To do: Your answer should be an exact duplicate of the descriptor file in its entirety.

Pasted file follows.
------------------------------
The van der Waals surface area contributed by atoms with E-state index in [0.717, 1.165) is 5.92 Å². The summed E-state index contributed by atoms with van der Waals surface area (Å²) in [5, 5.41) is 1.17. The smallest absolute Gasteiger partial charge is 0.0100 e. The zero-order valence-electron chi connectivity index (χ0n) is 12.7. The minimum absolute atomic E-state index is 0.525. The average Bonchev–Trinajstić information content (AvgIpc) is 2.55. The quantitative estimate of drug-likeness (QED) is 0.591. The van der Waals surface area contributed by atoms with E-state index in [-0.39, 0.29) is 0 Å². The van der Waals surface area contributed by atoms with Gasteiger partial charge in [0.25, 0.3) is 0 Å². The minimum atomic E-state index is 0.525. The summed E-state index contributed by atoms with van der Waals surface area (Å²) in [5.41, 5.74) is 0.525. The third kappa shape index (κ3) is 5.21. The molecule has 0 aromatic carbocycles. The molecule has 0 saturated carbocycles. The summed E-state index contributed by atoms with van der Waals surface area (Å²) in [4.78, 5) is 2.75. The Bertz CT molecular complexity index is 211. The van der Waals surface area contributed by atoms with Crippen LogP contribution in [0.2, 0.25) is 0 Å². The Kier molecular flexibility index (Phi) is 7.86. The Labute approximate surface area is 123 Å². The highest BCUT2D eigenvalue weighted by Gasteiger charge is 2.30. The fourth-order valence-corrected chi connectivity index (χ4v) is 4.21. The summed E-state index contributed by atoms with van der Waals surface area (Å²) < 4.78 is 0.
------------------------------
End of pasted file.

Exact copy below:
The van der Waals surface area contributed by atoms with E-state index in [0.717, 1.165) is 5.92 Å². The summed E-state index contributed by atoms with van der Waals surface area (Å²) in [5, 5.41) is 1.17. The smallest absolute Gasteiger partial charge is 0.0100 e. The zero-order valence-electron chi connectivity index (χ0n) is 12.7. The minimum absolute atomic E-state index is 0.525. The average Bonchev–Trinajstić information content (AvgIpc) is 2.55. The quantitative estimate of drug-likeness (QED) is 0.591. The van der Waals surface area contributed by atoms with E-state index in [-0.39, 0.29) is 0 Å². The van der Waals surface area contributed by atoms with Gasteiger partial charge in [0.25, 0.3) is 0 Å². The minimum atomic E-state index is 0.525. The summed E-state index contributed by atoms with van der Waals surface area (Å²) in [5.41, 5.74) is 0.525. The third kappa shape index (κ3) is 5.21. The molecule has 0 aromatic carbocycles. The molecule has 0 saturated carbocycles. The summed E-state index contributed by atoms with van der Waals surface area (Å²) in [4.78, 5) is 2.75. The Bertz CT molecular complexity index is 211. The van der Waals surface area contributed by atoms with Crippen LogP contribution in [0.2, 0.25) is 0 Å². The Kier molecular flexibility index (Phi) is 7.86. The Labute approximate surface area is 123 Å². The highest BCUT2D eigenvalue weighted by Gasteiger charge is 2.30. The fourth-order valence-corrected chi connectivity index (χ4v) is 4.21. The summed E-state index contributed by atoms with van der Waals surface area (Å²) < 4.78 is 0.